An in-shoe navigation system for the visually impaired is being developed in Japan

Could something like this work here?
by Drei Laurel | A day ago
PHOTO: Honda
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These days, finding your way when you’re lost during a commute is as simple as whipping out your smartphone, tapping an app, and reading directions. Simple enough. Thing is, it’s a little more complicated when you’re visually impaired.

To help visually impaired pedestrians find an easier way around urban areas, Ashirase—a venture that originated from Honda’s Ignition new business creation program—is developing an in-shoe navigation system to support them during commutes.

The concept is actually pretty simple. Small devices that vibrate and come equipped with motion sensors and electronic compasses are hooked up to each shoe. These will then pair to a user’s smartphone, and will vibrate depending on which direction a user must walk to follow a route set within a smartphone app—the left shoe vibrates to turn left, the right shoe vibrates to turn right.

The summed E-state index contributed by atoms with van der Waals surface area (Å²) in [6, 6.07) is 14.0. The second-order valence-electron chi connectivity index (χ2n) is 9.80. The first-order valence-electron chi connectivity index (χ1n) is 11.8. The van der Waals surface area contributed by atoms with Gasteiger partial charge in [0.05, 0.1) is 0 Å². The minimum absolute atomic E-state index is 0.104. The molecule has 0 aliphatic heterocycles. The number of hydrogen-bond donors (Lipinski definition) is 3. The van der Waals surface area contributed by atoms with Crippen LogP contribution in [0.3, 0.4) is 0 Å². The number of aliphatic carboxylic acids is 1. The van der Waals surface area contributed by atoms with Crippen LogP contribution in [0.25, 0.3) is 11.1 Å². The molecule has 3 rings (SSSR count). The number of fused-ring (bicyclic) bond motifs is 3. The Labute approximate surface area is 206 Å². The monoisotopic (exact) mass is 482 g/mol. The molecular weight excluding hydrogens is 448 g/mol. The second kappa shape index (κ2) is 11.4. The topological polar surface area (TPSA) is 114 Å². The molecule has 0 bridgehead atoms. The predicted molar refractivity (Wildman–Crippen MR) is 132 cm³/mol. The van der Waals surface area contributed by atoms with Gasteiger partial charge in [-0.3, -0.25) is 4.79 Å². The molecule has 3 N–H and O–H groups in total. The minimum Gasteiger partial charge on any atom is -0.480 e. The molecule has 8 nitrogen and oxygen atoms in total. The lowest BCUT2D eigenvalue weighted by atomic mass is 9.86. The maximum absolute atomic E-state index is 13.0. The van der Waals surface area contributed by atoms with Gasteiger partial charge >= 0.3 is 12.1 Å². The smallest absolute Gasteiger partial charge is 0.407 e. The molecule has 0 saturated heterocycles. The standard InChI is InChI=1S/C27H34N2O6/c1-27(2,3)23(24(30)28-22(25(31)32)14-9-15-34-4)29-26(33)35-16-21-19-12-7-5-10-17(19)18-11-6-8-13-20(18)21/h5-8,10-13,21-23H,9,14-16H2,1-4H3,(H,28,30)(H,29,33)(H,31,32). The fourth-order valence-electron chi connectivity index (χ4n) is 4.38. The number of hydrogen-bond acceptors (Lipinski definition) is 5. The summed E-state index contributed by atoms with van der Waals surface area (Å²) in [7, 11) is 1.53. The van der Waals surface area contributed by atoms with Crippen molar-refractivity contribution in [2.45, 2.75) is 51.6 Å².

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Ashirase says that the navigation system’s algorithm “enables intuitive understanding of the route,” allowing visually impaired users to move around without having to be constantly mindful of direction. This, the company says, “makes it possible for the user to walk more safely and with a more relaxed state of mind.”

“An accident suffered by one of my family members motivated me to take action to realize safer and more free mobility for visually impaired people,” Wataru Chino, Ashirase director, shared in a statement.

“I am sure that we will face many obstacles as we work toward the market launch of Ashirase; however, we will overcome such obstacles one by one and devote ourselves wholeheartedly to realize the freedom of mobility for visually impaired people.”

Frankly, this is a very straightforward idea that could go a long way in making cities more convenient for the visually impaired. We can see something like this working here in the Philippines—provided we can fix our pedestrian crossings and sidewalks, of course.

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PHOTO: Honda
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